Best daily deals

Links on Android Authority may earn us a commission. Learn more.

FCC chairman nominee voices support for ending the ban on cellphone unlocking

Many politicians have already risen up to announce support for ending the ban on cellphone unlocking in the United States. Now FCC Chairman nominee Tom Wheeler has also voiced support for unlocking of phones. Read on to learn more!
June 19, 2013

From the Wireless Device Independence Act to the Unlocking Technology Act, there have been several bills proposed that aim to tackle the issue of cell phone unlocking in the United States.

While the various forms of proposed legislation have yet to get very far, it remains clear that not only is most of the U.S. public in favor of making cellphone unlocking legal again, so are many U.S. politicians. The latest politician to speak up in favor of cellphone unlocking is the newly nominated chairman of the FCC, Tom Wheeler.

Recently Wheeler was nominated by President Obama to become the new FCC head, and today the would-be Chairman appeared in front of the Senate Commerce Committee for a nomination hearing. During the hearing, Wheeler made it clear that he feels that cellphone locking should be legal and that library of congress shouldn’t have had the reach to ban unlocking in the first place.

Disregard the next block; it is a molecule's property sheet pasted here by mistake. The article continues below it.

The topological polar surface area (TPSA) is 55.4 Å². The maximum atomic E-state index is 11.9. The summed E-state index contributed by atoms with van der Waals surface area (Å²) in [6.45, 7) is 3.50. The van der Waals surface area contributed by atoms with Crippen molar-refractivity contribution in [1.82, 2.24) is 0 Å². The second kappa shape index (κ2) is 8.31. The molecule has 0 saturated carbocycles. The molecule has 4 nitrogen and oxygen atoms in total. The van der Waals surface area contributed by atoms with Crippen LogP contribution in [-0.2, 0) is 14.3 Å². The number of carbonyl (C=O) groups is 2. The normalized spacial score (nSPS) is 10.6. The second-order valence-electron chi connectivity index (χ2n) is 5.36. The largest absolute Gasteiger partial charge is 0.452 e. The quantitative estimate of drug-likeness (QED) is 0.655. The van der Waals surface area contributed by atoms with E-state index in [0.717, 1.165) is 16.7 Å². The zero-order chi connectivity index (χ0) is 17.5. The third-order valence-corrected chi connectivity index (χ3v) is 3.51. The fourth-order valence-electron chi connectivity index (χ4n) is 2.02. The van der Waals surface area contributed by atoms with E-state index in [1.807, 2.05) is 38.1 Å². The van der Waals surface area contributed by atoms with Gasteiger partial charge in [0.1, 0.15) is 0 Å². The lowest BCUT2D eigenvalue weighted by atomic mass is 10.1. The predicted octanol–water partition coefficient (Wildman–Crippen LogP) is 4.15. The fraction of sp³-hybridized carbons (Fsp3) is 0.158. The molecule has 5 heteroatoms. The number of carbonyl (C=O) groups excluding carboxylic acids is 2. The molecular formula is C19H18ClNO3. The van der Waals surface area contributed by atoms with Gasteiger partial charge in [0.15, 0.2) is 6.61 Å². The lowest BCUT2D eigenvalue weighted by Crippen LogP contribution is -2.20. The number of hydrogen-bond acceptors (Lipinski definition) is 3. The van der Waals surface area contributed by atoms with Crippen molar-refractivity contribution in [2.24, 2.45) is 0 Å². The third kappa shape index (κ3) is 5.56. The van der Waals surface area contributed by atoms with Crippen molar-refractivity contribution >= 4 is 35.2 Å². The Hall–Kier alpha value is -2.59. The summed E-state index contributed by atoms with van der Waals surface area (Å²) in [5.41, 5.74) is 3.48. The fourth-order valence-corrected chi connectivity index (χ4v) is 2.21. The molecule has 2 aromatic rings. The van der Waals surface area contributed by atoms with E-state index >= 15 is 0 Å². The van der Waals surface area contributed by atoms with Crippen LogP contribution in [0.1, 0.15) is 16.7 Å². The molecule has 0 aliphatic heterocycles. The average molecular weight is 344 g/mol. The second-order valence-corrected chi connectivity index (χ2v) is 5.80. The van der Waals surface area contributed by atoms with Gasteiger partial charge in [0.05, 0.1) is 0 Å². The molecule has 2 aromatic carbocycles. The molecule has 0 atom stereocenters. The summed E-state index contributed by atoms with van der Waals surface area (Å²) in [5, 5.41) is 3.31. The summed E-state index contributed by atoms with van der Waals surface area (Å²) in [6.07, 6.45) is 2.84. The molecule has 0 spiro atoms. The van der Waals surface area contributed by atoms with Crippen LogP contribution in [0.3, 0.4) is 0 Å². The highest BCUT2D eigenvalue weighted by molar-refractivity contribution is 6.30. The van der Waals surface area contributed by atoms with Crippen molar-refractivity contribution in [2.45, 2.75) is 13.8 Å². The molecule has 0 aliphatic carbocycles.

“I am a strong supporter of intellectual property rights. At the same point in time, I believe that when I as a consumer or you as a consumer, or anyone have fulfilled our commitment and we’ve paid off our contract, that we ought to have the right to use that device and move it across carriers as we see fit. I look forward to working on this issue and resolving this issue to give consumers flexibility.”

While Wheeler claimed interest in changing the law here, he also admitted he’s not exactly sure how the issue should be handled.

“I don’t know whether it [should be] a permanent exemption [to the DMCA], whether it is a rewrite of the Copyright Act, or what the appropriate solution is, but I do believe there needs to be a solution and consumers should have the right to unlock their phones after they’ve lived up to their side of the agreement.”

What do you think of the issue of cellphone unlocking? How should it be handled going forward?